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Occult Features of Anarchism: With Attention to the Conspiracy of Kings and the Conspiracy of the Peoples
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Occult Features of Anarchism: With Attention to the Conspiracy of Kings and the Conspiracy of the Peoples

3.51  ·  Rating details ·  153 ratings  ·  19 reviews
In the 19th century anarchists were accused of conspiracy by governments afraid of revolution, but in the current century, various “conspiracy theories” suggest that anarchists are controlled by government itself. The Illuminati were a network of intellectuals who argued for self-government and against private property, yet the public is now often told that they were (and ...more
Paperback, 128 pages
Published February 1st 2019 by PM Press
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Victoria Law
Oct 27, 2019 rated it did not like it
This book was utterly frustrating.

I was intrigued by the premise and the introduction. But in the ensuing chapters, Lagalisse name drops philosophers with little to no (usually no) explanation as to what they believed or why they might be important.

In her ending chapter, Lagalisse critiques the anarchist movement, writing, "as any anarchist can see, fluency in a particular vocabulary, knowing the names of certain historical figures, and being vouched for by someone 'in the know' is all requorem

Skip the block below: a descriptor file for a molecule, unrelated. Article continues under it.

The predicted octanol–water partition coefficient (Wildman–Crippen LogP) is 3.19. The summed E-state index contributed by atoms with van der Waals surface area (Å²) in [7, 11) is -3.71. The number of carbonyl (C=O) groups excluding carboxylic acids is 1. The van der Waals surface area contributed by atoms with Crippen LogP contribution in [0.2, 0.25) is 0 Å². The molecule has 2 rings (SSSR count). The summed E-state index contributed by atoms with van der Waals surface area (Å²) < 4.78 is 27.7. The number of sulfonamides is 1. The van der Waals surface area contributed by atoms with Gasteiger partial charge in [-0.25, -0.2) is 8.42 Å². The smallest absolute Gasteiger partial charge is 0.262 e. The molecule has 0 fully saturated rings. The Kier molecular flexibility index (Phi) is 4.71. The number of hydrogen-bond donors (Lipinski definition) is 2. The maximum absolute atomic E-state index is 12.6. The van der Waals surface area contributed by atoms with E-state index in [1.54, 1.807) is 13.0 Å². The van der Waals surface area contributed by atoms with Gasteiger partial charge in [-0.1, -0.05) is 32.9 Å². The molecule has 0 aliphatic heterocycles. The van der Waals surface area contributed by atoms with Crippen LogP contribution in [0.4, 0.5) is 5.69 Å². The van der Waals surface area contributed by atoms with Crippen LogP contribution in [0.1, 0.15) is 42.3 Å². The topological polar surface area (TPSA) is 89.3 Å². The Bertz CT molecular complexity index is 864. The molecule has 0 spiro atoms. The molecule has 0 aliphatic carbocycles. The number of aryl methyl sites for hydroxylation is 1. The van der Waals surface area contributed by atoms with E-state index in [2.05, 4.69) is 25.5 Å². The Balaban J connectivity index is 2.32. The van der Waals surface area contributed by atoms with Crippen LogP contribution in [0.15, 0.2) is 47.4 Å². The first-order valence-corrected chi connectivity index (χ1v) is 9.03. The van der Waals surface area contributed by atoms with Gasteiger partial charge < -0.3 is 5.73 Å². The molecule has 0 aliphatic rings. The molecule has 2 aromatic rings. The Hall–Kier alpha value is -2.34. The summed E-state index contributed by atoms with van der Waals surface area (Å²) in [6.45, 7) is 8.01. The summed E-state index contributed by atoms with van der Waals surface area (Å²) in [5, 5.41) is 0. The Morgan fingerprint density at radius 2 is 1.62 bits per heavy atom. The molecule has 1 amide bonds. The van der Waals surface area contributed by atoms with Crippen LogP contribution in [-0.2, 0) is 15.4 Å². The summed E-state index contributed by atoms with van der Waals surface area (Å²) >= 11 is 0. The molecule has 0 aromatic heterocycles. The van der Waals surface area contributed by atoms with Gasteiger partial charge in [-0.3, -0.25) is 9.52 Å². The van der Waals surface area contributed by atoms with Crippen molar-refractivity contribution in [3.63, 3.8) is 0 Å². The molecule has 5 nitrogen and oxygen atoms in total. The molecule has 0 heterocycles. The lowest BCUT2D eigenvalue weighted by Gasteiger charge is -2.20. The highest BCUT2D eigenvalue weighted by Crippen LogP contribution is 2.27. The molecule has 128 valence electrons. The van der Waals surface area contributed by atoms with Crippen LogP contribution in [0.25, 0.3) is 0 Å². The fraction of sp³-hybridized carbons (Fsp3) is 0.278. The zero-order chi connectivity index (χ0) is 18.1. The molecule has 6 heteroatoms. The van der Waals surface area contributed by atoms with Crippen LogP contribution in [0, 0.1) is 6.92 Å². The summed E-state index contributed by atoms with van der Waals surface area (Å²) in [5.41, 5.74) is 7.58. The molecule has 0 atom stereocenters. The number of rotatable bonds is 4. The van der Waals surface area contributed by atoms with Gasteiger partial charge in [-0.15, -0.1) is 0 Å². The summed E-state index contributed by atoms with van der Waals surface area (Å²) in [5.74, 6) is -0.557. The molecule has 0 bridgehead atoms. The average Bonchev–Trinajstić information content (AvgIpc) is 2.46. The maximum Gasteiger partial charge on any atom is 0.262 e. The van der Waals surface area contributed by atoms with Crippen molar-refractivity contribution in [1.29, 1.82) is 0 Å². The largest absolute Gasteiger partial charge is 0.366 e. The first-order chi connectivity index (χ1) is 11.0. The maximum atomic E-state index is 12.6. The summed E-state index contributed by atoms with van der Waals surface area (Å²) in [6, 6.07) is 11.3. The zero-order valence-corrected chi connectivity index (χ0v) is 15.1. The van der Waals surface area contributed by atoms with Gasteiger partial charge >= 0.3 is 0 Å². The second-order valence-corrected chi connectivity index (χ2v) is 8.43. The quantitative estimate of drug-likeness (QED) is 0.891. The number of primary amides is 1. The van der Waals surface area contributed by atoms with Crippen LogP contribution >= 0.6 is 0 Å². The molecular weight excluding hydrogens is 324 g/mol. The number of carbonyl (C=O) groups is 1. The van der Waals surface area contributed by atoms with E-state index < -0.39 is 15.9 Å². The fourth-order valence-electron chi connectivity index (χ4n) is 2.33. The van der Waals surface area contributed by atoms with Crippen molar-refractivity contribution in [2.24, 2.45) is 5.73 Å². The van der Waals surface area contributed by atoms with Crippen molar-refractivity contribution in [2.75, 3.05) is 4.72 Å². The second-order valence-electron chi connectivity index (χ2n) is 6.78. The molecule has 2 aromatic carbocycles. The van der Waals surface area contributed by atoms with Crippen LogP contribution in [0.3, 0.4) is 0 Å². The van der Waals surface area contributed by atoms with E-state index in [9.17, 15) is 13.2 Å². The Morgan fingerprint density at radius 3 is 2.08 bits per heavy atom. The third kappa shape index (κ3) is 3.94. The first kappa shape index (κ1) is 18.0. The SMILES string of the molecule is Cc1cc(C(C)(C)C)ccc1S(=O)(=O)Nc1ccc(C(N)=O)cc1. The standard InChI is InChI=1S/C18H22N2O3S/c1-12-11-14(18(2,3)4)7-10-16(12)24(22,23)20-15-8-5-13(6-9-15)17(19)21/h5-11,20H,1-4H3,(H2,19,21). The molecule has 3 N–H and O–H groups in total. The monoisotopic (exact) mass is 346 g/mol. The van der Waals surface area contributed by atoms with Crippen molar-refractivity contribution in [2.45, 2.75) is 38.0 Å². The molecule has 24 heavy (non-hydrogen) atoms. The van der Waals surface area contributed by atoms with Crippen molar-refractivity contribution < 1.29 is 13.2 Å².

Mar 06, 2019 rated it really liked it
It was a delight to find two of my favorite themes, anarchism and occultism, engaged academically. The truth is? Hermeticism and revolutionary politics have been good friends for a very long time. Though its origins in multicultural Spain cannot be underestimated, Hermeticism has advanced universal egalitarian liberation and is embodied by (real documented freemasons) like Proudhon, Bakunin, and Hegel - among many others.

Adorno and Eco are wrong to dismiss occultism as backwards (or tending ent
Jul 12, 2020 rated it it was amazing
Not good for a first book in the occult genre nor philosophical as she breezes through several references without explaining them deeply. But if you’ve done your other required reading this book is going to serve as an illuminating survey of what the title claims. I loved every word and sped through it in a couple days in Los Angeles- the perfect city to read anything occult. Her writing is easy to get through and her thoughts are well organized. Excellent academic book!
Jonathan Norton
Jul 26, 2020 rated it it was ok
Brisk historical summary of the historical sources of the traditions feeding in to modern anarchism. I'm left with the impression that modern campus "anarchist" activism is itself an exercise in cultural appropriation, but the culture in question is of dead Europeans who are presumed to be ok with being spoken for by their descendants, even though the latter have no clue about the religious contexts in which it occurred. Not much going on here, just the old story of intellectually-flimsy young " ...more
W. N. Weaver
Mar 03, 2021 rated it it was ok
One gets the feeling that this is, despite its veneer of (academic) sophistication, a rather shallow or possibly naive view of history. The author writes as if preaching to the choir, which is understandable I suppose given the subject matter. Somehow I don't think she imagined anyone from the moderate bourgeoisie reading this piece. Nonetheless I spent much of my youth in the trenches of the "street theater" and so I'm familiar with this style of saturnalia. This is about the strain of anarchis ...more
Brandy Cross
Jan 11, 2021 rated it really liked it
* to read again

Lagalisse has compiled a somewhat messy but mostly cogent essay (not book) on the intertwined history of anarchism [sic modern leftism] and that of the occult, primarily leaning on the Freemasons, Hegel, and associated symbology.